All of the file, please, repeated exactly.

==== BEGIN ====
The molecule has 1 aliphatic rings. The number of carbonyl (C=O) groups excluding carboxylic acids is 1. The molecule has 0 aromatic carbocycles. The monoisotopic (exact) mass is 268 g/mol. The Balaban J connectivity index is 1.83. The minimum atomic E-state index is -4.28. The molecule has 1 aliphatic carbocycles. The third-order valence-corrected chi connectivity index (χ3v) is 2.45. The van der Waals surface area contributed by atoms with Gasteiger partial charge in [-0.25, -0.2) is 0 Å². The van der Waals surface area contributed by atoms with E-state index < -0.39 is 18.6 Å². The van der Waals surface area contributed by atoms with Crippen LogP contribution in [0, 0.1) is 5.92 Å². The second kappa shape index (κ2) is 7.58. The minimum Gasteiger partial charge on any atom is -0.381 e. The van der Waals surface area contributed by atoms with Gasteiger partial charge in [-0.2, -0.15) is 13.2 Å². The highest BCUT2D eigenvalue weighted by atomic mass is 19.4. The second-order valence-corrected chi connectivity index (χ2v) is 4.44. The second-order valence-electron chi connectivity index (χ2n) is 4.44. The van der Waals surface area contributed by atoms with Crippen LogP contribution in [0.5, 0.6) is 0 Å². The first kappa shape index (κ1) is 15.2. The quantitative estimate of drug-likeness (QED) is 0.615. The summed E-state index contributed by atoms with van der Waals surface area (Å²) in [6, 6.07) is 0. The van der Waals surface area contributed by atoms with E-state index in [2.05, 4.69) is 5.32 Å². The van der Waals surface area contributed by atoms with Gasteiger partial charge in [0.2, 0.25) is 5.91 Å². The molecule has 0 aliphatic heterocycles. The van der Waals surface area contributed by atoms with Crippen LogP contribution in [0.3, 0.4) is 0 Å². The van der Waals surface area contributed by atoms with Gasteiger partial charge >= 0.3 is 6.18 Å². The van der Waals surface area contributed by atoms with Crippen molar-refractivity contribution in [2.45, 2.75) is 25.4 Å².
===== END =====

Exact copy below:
The molecule has 1 aliphatic rings. The number of carbonyl (C=O) groups excluding carboxylic acids is 1. The molecule has 0 aromatic carbocycles. The monoisotopic (exact) mass is 268 g/mol. The Balaban J connectivity index is 1.83. The minimum atomic E-state index is -4.28. The molecule has 1 aliphatic carbocycles. The third-order valence-corrected chi connectivity index (χ3v) is 2.45. The van der Waals surface area contributed by atoms with Gasteiger partial charge in [-0.25, -0.2) is 0 Å². The van der Waals surface area contributed by atoms with E-state index < -0.39 is 18.6 Å². The van der Waals surface area contributed by atoms with Crippen LogP contribution in [0, 0.1) is 5.92 Å². The second kappa shape index (κ2) is 7.58. The minimum Gasteiger partial charge on any atom is -0.381 e. The van der Waals surface area contributed by atoms with Gasteiger partial charge in [-0.2, -0.15) is 13.2 Å². The highest BCUT2D eigenvalue weighted by atomic mass is 19.4. The second-order valence-corrected chi connectivity index (χ2v) is 4.44. The second-order valence-electron chi connectivity index (χ2n) is 4.44. The van der Waals surface area contributed by atoms with Crippen LogP contribution in [0.5, 0.6) is 0 Å². The first kappa shape index (κ1) is 15.2. The quantitative estimate of drug-likeness (QED) is 0.615. The summed E-state index contributed by atoms with van der Waals surface area (Å²) in [6, 6.07) is 0. The van der Waals surface area contributed by atoms with E-state index in [2.05, 4.69) is 5.32 Å². The van der Waals surface area contributed by atoms with Gasteiger partial charge in [0.2, 0.25) is 5.91 Å². The molecule has 0 aliphatic heterocycles. The van der Waals surface area contributed by atoms with Crippen LogP contribution in [0.3, 0.4) is 0 Å². The van der Waals surface area contributed by atoms with Gasteiger partial charge >= 0.3 is 6.18 Å². The van der Waals surface area contributed by atoms with Crippen molar-refractivity contribution in [2.45, 2.75) is 25.4 Å².